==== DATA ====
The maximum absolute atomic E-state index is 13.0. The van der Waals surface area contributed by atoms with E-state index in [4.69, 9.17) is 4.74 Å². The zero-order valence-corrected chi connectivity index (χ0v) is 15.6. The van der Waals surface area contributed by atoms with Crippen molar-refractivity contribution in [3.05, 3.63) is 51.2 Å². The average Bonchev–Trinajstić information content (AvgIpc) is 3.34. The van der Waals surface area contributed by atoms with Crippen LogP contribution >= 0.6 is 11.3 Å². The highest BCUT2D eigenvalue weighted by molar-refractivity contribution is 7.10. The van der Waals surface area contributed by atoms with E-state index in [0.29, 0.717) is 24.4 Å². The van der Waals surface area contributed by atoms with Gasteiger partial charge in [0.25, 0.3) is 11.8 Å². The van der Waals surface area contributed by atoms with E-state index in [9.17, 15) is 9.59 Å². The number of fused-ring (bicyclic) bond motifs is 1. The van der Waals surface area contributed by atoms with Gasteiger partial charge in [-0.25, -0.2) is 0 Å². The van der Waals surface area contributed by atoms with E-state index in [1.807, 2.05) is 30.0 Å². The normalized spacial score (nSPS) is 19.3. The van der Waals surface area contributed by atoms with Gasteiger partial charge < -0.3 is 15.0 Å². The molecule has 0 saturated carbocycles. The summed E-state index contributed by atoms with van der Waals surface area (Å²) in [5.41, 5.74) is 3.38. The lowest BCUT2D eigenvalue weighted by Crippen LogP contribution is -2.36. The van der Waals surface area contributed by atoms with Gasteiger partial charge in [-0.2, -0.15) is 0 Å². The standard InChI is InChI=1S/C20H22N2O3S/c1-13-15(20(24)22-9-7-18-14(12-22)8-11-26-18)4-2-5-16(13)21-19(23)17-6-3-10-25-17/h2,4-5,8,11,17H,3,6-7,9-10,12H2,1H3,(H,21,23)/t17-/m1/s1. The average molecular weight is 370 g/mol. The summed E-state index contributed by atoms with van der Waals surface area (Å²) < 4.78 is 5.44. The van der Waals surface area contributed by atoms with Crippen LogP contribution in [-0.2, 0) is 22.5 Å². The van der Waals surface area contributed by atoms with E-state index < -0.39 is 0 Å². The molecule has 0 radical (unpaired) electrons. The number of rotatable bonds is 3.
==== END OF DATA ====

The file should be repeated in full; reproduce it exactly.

The maximum absolute atomic E-state index is 13.0. The van der Waals surface area contributed by atoms with E-state index in [4.69, 9.17) is 4.74 Å². The zero-order valence-corrected chi connectivity index (χ0v) is 15.6. The van der Waals surface area contributed by atoms with Crippen molar-refractivity contribution in [3.05, 3.63) is 51.2 Å². The average Bonchev–Trinajstić information content (AvgIpc) is 3.34. The van der Waals surface area contributed by atoms with Crippen LogP contribution >= 0.6 is 11.3 Å². The highest BCUT2D eigenvalue weighted by molar-refractivity contribution is 7.10. The van der Waals surface area contributed by atoms with E-state index in [0.29, 0.717) is 24.4 Å². The van der Waals surface area contributed by atoms with Gasteiger partial charge in [0.25, 0.3) is 11.8 Å². The van der Waals surface area contributed by atoms with E-state index in [9.17, 15) is 9.59 Å². The number of fused-ring (bicyclic) bond motifs is 1. The van der Waals surface area contributed by atoms with Gasteiger partial charge in [-0.25, -0.2) is 0 Å². The van der Waals surface area contributed by atoms with E-state index in [1.807, 2.05) is 30.0 Å². The normalized spacial score (nSPS) is 19.3. The van der Waals surface area contributed by atoms with Gasteiger partial charge < -0.3 is 15.0 Å². The molecule has 0 saturated carbocycles. The summed E-state index contributed by atoms with van der Waals surface area (Å²) in [5.41, 5.74) is 3.38. The lowest BCUT2D eigenvalue weighted by Crippen LogP contribution is -2.36. The van der Waals surface area contributed by atoms with Gasteiger partial charge in [-0.2, -0.15) is 0 Å². The standard InChI is InChI=1S/C20H22N2O3S/c1-13-15(20(24)22-9-7-18-14(12-22)8-11-26-18)4-2-5-16(13)21-19(23)17-6-3-10-25-17/h2,4-5,8,11,17H,3,6-7,9-10,12H2,1H3,(H,21,23)/t17-/m1/s1. The average molecular weight is 370 g/mol. The summed E-state index contributed by atoms with van der Waals surface area (Å²) < 4.78 is 5.44. The van der Waals surface area contributed by atoms with Crippen LogP contribution in [-0.2, 0) is 22.5 Å². The van der Waals surface area contributed by atoms with E-state index < -0.39 is 0 Å². The molecule has 0 radical (unpaired) electrons. The number of rotatable bonds is 3.